STATUS: In Prison
Liu Xiaobo is a renowned literary critic, writer, and political activist based in Beijing. He served as president of the Independent Chinese PEN Center from 2003 to 2007 and now serves as an honorary president. Liu Xiaobo was a professor at Beijing Normal University and has worked as a visiting scholar at several universities outside of China, including the University of Oslo, the University of Hawaii, and Columbia University in New York City.
Liu Xiaobo is the winner of the 2009 PEN/Barbara Goldsmith Freedom to Write Award and the 2010 Nobel Peace Prize.
On December 10, 2010, Liu Xiaobo was awarded the Nobel Peace Prize. Liu was poignantly represented by an empty chair at the ceremony in Oslo. When told of the announcement after October 8, he wept and told his wife, Liu Xia, that it was dedicated to the martyrs of Tiananmen. Liu Xia has been under house arrest since the award announcement and is incommunicado.
Liu Xiaobo was formally moved to Jinzhou Prison in Liaoning, his home province, on May 24, 2010. He reportedly now has access to books published in China and is permitted rare visits from his wife.
Liu Xiaobo was tried by the Beijing No. 1 Intermediate People's Court on December 23, 2009, and pleaded not guilty to the charge of "inciting subversion of state power." The trial lasted less than three hours, and the defense was not permitted to present evidence. Two days later, on December 25, Liu Xiaobo was sentenced to 11 years in prison and two years' deprivation of political rights. The Beijing High Court rejected his appeal on February 11, 2010.
Liu Xiaobo was formally arrested by the Beijing Public Security Bureau on June 23, 2009 and charged with “inciting subversion of state power” for co-authoring Charter 08, a declaration calling for political reform, greater human rights, and an end to one-party rule in China that has been signed by hundreds of individuals from all walks of life throughout the country. His case was officially moved to the prosecutor's office on December 8, 2009. He had been detained a year earlier, on December 8, 2008, and held for six months and two weeks under “residential surveillance” while police gathered evidence on his case. Liu Xia, Liu Xiaobo’s wife, has only been permitted to visit him twice, he did not have access to a lawyer and he was denied writing materials while detained at an undisclosed location in Beijing. He was held at the No. 1 Detention Center of Beijing City, where he has finally had access to his lawyers, from the date of his formal arrest in 2009 until May 24, 2010.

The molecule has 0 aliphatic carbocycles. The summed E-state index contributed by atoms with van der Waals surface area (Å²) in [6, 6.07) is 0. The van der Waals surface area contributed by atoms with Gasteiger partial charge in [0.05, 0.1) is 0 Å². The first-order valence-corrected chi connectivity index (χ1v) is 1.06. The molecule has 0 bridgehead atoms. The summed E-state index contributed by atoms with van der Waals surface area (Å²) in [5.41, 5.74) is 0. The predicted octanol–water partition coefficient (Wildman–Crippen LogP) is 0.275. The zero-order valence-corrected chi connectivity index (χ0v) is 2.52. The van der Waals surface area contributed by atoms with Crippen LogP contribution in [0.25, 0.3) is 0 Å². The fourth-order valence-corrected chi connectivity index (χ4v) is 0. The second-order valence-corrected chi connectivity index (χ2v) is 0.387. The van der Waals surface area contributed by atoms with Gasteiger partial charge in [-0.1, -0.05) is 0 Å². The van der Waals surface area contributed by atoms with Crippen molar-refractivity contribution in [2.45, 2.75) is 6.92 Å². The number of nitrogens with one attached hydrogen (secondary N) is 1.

In the spring of 1989, Liu Xiaobo left his post at Columbia University and returned to Beijing to play a crucial role in the spreading pro-democracy movement, staging a hunger strike in Tiananmen Square in support of the students and leading calls for a truly broad-based, sustainable democratic movement. He was instrumental in preventing even further bloodshed in the Square by supporting and advancing a call for non-violence on the part of the students. He spent two years in prison for his role, and another three years of “reeducation through labor” in 1996 for publicly questioning the role of the single-party system and calling for dialogue between the Chinese government and the Dalai Lama of Tibet.
In 2004, Liu’s phone lines and Internet connection were cut after the release of his essay criticizing the use of “subversion” charges used to silence journalists and activists, and he has been the target of regular police surveillance and harassment in the years since.
Just after 9:00 p.m. on December 8, 2008, before the formal release of Charter 08, police arrived at the Beijing homes of Liu and fellow activist Zhang Zuhua. At 11:00 p.m., they took both men away and searched their homes, confiscating computers and other materials. His arrest occurred during a period of several sensitive anniversaries, including the 100-year anniversary of the promulgation of China’s first constitution, the 60-year anniversary of the adoption of the Universal Declaration of Human Rights, and the 30-year anniversary of Beijing’s “Democracy Wall” movement.
While Zhang Zuhua was released the following morning, Liu Xiaobo remained in detention. He was held incommunicado until December 31, when he was finally permitted a visit from his wife.
After Liu Xiaobo’s arrest, nearly all of the 300 original signatories of Charter 08 were interrogated in a push to gather evidence against him and crack down on free expression in China.
WRITING BY LIU XIAOBO
The Internet is God's Present to China
Four Poems: One Letter is Enough, Longing to Escape, A Small Rat in Prison, and Daybreak
Authoritarianism in the Light of the Olympic Flame
- Biden Asked to Raise Case of Jailed Nobel Laureate and Wife, by Andrew Jacobs, from the New York Times
- Liu Xiaobo to seek retrial, by Tania Branigan, from The Guardian
- China's Nobels, by Larry Siems and Jeffrey Yang, from the New York Times
- On the Day When Liu Xiaobo is Absent at the Nobel Prize Ceremony, by Tienchi Martin-Liao, from Deutsche Welle
- Nobel Peace Prize: The Life and Work of Liu Xiaobo, by Malcolm Moore, from The Telegraph
- Nobel Winner Liu Xiaobo's Wife Under House Arrest After Prison Visit, by Tom Lasseter, from McClatchy News
- Why We Gave Liu Xiaobo a Nobel, by Thorbjorn Jaglund, from the New York Times
- China's Burden of Shame, by Anthony Appiah, from Foreign Policy
- Calls to Free Dissident, CNN Interview with K. Anthony Appiah
- China Warns Against Nobel Prize for Leading Dissident, from Reuters
- Nomination of Liu Xiaobo for the Nobel Peace Prize, by Anthony Appiah
- The Poet in an Unknown Prison, by Liu Xia, from The New York Review of Books
- "Where is China heading?," by Tania Branigan, from The Guardian
- China's Charter 08